I become more dismayed every day at the failure not only of feminism to acknowledge that gender is a variable (for that is to be expected), but of others to point this out. Here are some points on the subject which are by no means a masterpiece.
The brilliant Girl Writes What has a great video on atheism (for those of you who don’t know, feminism has caused significant disagreement within the atheist community) where she points out that the question of whether God exists and the issue of whether religion is good or bad are separate, and that conflating the two is problematic. It seems to me that the same logic can be applied to the question of gender differences; the idea that gender differences are socially constructed rather than innate, of course, forms the backbone of much of the feminist activity going on today (hence campaigns seeking to brand princess related toys ‘sexist’ etc.), is separate to the question of whether those differences are good or bad.
Anyway, feminists currently working on the theory that we are all brainwashed into our gender roles bemoan this tragedy. But they also accuse people who make ‘negative’ generalisations about women (apparently they are the self-appointed judges of what is and is not ‘negative’) of being ‘sexist’. Hang on a minute though, if us women really are brainwashed into…shock horror… liking shoes, then we like shoes. Surely in that case it’s not sexist to say that we like shoes, is it? Or is it sexist because women don’t actually like shoes, and the whole thing’s a lie? Because in that case we can’t be brainwashed, can we? Make up your mind please. Otherwise we end up in a totally circular train of logic – ‘women like shoes because they live in a society that tells them to like shoes’. Aside from being a total insult to the intelligence of women, this argument fails to address any external factors for why this might be. (Go on someone; tell me in the comments that the external factor is ‘patriarchy’. Go on. Do it.)
So, I think feminism shouldn’t get to have it both ways – if gender differences are ingrained from birth, why bother branding those who draw attention to these differences as ‘sexists’. Either the stereotypes have a basis in day to day reality or they don’t. If you want people to stop saying that women love shoes because you don’t think that sort of thing should be encouraged (because you think gender differences are bad), why not explain to the people who make adverts like the one in the link above that they ought to join in the righteous reconditioning of social consciousness – using all product design and marketing material to teach women and men right thinking, rather than to sell products? Oh, wait. Nobody would listen to such puritanical nonsense. Better stick to the oppression theory in that case.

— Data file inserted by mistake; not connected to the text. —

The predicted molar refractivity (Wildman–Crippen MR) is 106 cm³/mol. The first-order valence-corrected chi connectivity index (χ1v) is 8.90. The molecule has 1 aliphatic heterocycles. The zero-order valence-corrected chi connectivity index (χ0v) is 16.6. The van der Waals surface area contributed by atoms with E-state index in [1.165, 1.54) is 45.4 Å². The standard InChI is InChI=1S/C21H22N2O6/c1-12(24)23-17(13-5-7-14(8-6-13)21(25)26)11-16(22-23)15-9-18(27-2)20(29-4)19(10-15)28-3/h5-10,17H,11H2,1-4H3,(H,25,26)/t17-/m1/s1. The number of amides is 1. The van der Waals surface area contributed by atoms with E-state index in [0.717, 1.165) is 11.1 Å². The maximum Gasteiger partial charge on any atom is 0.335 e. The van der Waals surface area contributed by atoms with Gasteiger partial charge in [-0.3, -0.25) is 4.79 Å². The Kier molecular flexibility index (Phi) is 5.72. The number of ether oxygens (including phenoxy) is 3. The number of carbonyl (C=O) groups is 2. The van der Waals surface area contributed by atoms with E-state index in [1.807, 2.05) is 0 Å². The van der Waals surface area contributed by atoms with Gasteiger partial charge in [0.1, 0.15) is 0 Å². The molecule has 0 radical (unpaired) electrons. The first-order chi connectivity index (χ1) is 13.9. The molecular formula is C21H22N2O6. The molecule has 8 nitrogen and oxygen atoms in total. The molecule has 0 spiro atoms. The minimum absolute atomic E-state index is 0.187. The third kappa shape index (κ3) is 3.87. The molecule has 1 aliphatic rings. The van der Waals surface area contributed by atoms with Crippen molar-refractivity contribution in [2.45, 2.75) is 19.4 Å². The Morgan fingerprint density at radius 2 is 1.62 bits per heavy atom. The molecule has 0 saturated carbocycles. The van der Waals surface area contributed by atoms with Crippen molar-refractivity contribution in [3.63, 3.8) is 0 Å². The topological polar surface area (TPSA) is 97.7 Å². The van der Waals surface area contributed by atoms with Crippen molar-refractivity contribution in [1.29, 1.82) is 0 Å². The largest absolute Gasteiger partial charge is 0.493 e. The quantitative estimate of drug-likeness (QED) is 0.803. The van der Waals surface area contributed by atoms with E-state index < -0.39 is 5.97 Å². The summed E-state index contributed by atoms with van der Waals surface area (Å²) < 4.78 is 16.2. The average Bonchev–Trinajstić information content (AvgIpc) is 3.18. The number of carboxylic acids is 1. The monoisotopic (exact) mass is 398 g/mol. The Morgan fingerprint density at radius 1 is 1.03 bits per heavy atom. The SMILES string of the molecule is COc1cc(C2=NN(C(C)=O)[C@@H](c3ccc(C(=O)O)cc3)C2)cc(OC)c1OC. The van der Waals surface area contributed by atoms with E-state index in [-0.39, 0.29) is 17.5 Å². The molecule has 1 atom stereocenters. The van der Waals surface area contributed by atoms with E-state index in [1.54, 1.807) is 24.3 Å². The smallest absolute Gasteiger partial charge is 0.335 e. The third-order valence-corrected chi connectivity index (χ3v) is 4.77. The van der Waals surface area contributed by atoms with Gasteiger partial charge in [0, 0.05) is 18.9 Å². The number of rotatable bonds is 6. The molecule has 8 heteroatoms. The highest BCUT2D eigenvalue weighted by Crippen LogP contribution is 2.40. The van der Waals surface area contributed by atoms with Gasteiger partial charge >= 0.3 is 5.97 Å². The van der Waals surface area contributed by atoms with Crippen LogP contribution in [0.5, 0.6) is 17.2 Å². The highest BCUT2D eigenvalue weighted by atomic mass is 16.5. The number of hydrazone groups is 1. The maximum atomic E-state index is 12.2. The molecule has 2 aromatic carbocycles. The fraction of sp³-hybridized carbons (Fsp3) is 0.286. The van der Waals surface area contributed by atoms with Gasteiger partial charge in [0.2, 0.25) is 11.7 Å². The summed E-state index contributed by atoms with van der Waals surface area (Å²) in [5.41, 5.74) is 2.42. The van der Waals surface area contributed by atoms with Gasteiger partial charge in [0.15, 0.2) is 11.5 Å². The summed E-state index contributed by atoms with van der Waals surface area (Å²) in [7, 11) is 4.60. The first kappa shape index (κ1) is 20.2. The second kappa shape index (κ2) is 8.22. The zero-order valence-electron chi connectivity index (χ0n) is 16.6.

Doesn’t it seem more likely that while men and women are equally capable of shallowness, callousness, greed and superficiality, that the manner in which these traits are expressed will be conditioned by gender to a certain extent?
For example, does it not make sense that people will interact with individuals who are potential sexual partners differently to how they interact with those who are not? And that this might hold when a person is being both pleasant and unpleasant?
But no. None of this logic is allowed, because men and women are supposed to be equal. Equal as in the same. Nobody is allowed to mention the word ‘biology’ (seriously, they fall into name-calling apoplexy if you do), and therefore nobody is allowed to suggest that we might want to view gender as a scientific variable. Nothing can be the result of a variety of factors coming together to produce an outcome; only discrimination can explain why the world doesn’t allow people who are slightly smaller and have babies & boobies to live lives just like men.
Well, I’m not just a less muscular version of a man, thank you very much. My strength does not lie in muscular power. If, on average, men are capable of physically overpowering women does it not make sense that women have a different kind of power, a different potency, a different allure? And yes, that power might be connected to sexuality. You may not like that it is, but just because you don’t like something doesn’t mean there’s an evil abstract entity enforcing it that you have to bring down.
Well, anyway that was my little foray into feminist thinking. Now I’m going to return to something I said above. I think it might be a little bit more likely. The real problem here is that feminists don’t like gender differences. And that’s ok. You don’t have to like everything. And you can campaign against anything you don’t like. That’s the beauty of living in a free country (although here in the UK feminism is working on changing that, but anyway…). But please don’t construct a narrative in which we are all at the mercy of an invisible force that only you have the intelligence to see and understand.